There are closed treads, open treads, all season tires, snow tires, studded tires and tires with warranties ranging anywhere from 40,000 miles to 85,000 miles. But according to local tire experts, keeping tires rolling depends on regular care and maintenance.

“Checking tire pressure and following the tire specifications are the two most important things to do for maintaining tires,” said Kurt Hamel, market manager for area VIP Tires. “Follow the recommendations on the door placard on your vehicle, not the ones on your individual tires. That’s where you will get the most accurate information for your specific vehicle.”

Sean LeBlanc, store manager at Sullivan Tire and Auto Service in Lewiston, has a handy formula to remember when it comes to checking tire pressure.

“For every 10 degrees rise in the temperature, you want to inflate your tire pressure by 1 psi (pounds per square inch) to maintain optimal pressure in the tires,” said LeBlanc. He noted this winter’s temperature range of below zero on one day followed by 40 degrees on another would mean a 4 psi increase. “This is just a guideline that I often recommend.”

Matt Walsh, department chair for the automotive department at Central Maine Community College, advises drivers not to rely solely on dashboard warning systems that indicate problems with tire pressure.

“Those lights on your dash don’t come on until there’s a pressure difference of 7 psi which can be significant,” said Walsh, also noting that it doesn’t indicate which tire has the pressure problem.

The change in seasons from winter to spring is a good time to evaluate the condition of tires say the experts, noting that all studded tires must be removed by May 1.

“Winter tires should be taken off soon as well,” said Hamel. “Of course, with the winter we’ve had, there might still be snow in June.”

LeBlanc added that the snow and cold of this aggressive winter season can also create other problems for tire wear.

“With rough road conditions and potholes, tires can take a beating,” said LeBlanc. “Wheel alignments can go out, front ends can have bent control arms and vehicles can develop loose tie rods. Maine winters are not good on cars.”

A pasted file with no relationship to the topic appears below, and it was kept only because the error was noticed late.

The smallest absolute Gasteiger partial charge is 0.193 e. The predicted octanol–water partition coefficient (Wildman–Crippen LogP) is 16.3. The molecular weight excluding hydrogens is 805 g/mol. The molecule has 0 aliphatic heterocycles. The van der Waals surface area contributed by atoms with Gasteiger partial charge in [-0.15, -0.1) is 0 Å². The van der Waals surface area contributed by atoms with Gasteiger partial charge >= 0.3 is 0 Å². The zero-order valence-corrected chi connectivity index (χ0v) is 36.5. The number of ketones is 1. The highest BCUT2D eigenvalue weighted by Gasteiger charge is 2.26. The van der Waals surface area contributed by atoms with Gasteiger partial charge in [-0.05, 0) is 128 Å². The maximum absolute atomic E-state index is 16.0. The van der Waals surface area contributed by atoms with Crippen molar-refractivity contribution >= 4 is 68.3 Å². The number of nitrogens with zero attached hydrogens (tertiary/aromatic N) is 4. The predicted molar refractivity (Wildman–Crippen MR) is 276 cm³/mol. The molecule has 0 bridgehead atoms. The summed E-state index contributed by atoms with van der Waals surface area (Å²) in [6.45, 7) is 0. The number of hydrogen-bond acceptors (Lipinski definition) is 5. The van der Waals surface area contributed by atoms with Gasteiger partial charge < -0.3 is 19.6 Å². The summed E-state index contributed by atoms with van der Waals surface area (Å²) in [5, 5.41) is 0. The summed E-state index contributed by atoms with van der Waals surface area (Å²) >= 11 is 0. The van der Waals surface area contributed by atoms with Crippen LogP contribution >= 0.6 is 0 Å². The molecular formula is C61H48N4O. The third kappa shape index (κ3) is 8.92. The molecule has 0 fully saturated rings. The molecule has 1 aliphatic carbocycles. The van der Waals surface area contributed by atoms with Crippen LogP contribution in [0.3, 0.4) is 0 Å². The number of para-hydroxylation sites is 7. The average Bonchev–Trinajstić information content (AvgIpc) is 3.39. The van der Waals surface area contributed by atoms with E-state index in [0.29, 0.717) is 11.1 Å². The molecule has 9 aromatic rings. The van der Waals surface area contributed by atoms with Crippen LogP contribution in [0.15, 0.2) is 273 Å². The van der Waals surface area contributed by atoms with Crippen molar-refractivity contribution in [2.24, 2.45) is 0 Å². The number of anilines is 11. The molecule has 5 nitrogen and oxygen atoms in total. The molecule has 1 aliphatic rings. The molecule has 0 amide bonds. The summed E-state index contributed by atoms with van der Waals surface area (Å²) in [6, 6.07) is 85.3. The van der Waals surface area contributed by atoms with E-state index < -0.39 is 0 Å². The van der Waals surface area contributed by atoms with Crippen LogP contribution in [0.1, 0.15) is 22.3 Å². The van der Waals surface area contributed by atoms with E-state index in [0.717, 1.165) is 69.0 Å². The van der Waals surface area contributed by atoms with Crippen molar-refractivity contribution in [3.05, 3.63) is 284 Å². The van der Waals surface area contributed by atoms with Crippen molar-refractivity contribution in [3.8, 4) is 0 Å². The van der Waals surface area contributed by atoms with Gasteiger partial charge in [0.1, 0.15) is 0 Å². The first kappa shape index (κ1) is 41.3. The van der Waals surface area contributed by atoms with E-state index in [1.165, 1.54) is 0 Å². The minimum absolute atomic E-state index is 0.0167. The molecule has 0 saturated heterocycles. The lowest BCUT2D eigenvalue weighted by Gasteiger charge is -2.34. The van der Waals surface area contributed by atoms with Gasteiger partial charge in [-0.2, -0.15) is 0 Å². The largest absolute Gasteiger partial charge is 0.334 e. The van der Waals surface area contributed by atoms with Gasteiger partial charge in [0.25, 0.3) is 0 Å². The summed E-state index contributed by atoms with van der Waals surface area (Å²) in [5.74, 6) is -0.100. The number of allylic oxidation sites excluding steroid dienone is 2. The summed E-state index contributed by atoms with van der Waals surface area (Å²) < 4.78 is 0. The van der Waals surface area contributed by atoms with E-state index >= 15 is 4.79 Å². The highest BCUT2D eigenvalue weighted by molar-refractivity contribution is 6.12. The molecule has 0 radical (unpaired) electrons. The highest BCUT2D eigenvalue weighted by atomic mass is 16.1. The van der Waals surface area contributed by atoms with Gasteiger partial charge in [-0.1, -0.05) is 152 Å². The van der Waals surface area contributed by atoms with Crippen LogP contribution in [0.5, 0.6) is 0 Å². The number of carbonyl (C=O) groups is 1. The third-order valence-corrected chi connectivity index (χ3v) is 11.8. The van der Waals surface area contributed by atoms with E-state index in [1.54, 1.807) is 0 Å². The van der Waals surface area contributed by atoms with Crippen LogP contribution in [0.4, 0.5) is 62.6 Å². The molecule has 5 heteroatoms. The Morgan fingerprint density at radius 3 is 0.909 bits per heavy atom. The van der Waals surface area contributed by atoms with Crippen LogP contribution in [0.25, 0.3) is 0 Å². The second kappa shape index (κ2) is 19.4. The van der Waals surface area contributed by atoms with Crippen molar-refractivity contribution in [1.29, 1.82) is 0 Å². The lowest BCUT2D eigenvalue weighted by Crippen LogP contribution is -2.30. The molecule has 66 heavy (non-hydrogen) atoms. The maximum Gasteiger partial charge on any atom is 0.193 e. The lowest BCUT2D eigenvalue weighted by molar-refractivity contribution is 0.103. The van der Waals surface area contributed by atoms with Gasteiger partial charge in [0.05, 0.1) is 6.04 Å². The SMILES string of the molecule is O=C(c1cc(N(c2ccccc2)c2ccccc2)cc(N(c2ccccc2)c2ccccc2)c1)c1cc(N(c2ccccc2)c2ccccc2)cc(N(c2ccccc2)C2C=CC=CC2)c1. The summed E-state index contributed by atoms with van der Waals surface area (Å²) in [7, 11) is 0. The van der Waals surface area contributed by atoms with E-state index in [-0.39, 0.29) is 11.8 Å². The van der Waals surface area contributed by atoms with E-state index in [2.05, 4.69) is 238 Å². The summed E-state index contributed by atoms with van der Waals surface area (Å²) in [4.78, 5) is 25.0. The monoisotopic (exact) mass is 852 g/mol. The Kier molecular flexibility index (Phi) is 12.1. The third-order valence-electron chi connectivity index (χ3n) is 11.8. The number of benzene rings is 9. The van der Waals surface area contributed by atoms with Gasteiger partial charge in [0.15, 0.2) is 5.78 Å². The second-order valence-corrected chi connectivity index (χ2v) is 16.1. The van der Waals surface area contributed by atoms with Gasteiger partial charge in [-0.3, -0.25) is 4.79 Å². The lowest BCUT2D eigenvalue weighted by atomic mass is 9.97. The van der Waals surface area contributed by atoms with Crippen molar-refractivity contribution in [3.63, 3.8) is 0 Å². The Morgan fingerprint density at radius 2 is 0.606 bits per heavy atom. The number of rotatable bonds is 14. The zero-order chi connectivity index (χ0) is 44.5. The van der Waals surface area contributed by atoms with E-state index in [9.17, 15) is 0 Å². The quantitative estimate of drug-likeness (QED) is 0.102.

Walsh recommends having wheel alignments at least two times a year and rotating tires every 6,000 miles.

“If you have an oil change every 3,000 miles, then you can remember to rotate your tires on every other oil change,” said Walsh.

When it comes to purchasing new tires, LeBlanc advised buying tires in pairs or replacing all four tires at a time. He recognizes that car owners get frustrated when he advises them to buy more than the single tire that needs to be replaced. He suggested that the long-term benefits will pay off with the extra purchase.

“You want to have even wear among tires and replacing just one of them can create problems,” said LeBlanc. “At minimum, you should consider replacing two at a time to insure even wear and tear. On some vehicles, it makes sense to replace all four tires. The extra expense now will prevent more significant tire problems in the future.”

Hamel believes that maintaining tires has become easier for the consumer with many shops now offering free tire inspections. In addition, most dealers offer tire warranties as well as packages with follow-up tire rotation, wheel re-balancing, and wheel alignment throughout the life of the tire. These services vary in price, conditions and restrictions but can be a cost effective way to get maximum mileage from your tire purchase.

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